by Henry Okelue
While I waited inside a shuttle to take me to the plane that will fly me from Abuja to Lagos about a week before Christmas, a lady walked in quietly and took her place at the back. When we arrived in Lagos, she walked out of the terminal dragging her own luggage.
Many of the people on that flight didn’t know who she was, but I did. She was Omobola Johnson, the Honorable Minister of Communication Technology of Nigeria. She carried on without the arrogance that is common among people in government; no retinue of tenders, no visible police orderlies or secret police, nobody prostrating or kneeling, none shoving people aside, not one person struggling to help her walk on air.
So no surprise at how she is carrying on with the assignment of fast tracking the adoption of information technology in government and in the Nigerian society in general. For her, there is a job to be done, and put her back into it she has.
Within two years of the current administration setting up the Federal Ministry of Communication Technology and saddling it with an objective that many concluded was another white elephant project, Mrs. Johnson has doggedly pursued the business of succeeding.
Her brief included supervising a connected Nigeria via ubiquitous broadband access leveraging a national optical fibre backbone and implementing e-Government as a means of enhancing the efficiency and agility of Ministries, Departments, and Agencies of government. These objectives are expected to create jobs and transform the country into a knowledge-based society were citizens have access to more information and can do business with government and government with itself electronically.
To achieve these goals, she reached out to the private sector, her previous constituency, and integrated it into the process of crafting a strategy that will eventually bring Nigeria as close as possible to the position other nations in Asia, North America and Europe have reached, with regards to deploying information and communication technology for national development.
Mrs. Johnson has not only shown she is capable of achieving all she has set out to do, but that she can also go the extra mile.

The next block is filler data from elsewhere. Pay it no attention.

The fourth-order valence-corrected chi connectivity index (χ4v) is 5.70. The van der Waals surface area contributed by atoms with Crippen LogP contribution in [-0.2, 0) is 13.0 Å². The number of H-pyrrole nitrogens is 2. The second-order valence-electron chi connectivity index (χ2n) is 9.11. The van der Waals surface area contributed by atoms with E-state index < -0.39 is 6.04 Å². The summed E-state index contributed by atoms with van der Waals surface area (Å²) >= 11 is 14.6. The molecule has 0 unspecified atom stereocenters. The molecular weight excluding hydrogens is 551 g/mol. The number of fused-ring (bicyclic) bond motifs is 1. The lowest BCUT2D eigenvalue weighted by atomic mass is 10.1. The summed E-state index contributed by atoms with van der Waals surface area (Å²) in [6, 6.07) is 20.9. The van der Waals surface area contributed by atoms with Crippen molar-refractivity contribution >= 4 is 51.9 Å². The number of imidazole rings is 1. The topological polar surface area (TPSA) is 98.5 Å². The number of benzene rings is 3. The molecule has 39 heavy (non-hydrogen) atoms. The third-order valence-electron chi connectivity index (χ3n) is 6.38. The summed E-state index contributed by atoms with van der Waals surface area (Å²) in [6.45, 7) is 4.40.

In 2013, she inaugurated the National Broadband Council which culminated in the National Broadband Plan being approved by President Jonathan. The plan maps out a strategy to get broadband internet access to almost every part of Nigeria by 2018. This expected to stimulate further growth in the economy. Aspects of these plan are already in progress.
She also oversaw the launch of the Get-Government-Online (GGO) project. This project is part of a bigger drive to embrace e-Government. With the GGO project, websites belonging to MDAs are being standardised while removing those heinous looking ones that have been a source of embarrassment to government. To date, about 150 websites have been migrated to the GGO’s standard formats.
There is also the Government Services Portal at www.services.gov.ng where all of government’s services have been brought under one roof for easy reach by citizens. This will be supported by a government Single Point of Contact (GSPOC), a call centre that citizens can call into for various needs. This is a standard found in countries like South Korea who are at the forefront of e-Government.
A part of the GGO project is the Government Wide Messaging and Collaboration (GWMC) initiative which now makes it a policy for official email correspondence within the civil service to be done via email accounts with the .gov.ng top level domain. The old practice of using commercial email services like Yahoo and Gmail was a national security concern.
Mrs. Johnson has encouraged more involvement of the Private Sector, OEMs, and international software companies in the Nigerian technology ecosystem. This is to enable cheaper ICT consumables. She has also taken the message of Nigeria’s ICT development to Silicon Valley where she recently addressed major players in the United States. This is expected to encourage venture capitalists to pay more attention to technology entrepreneurs in Nigeria.
She has also continued to actively encourage technology incubation centers and startups.
Mrs. Omobola Johnson is one of the masterstrokes of the Jonathan administration, and remains one of the real shining lights who have continued to be effective and visionary. She seems to be in government to work and leave a legacy.
With someone like her, you are tempted to conclude that there is a realistic hope of Nigeria achieving the mythical vision 20:20:20. It is not all gloom and doom.
– Okelue is an engineer and social commentator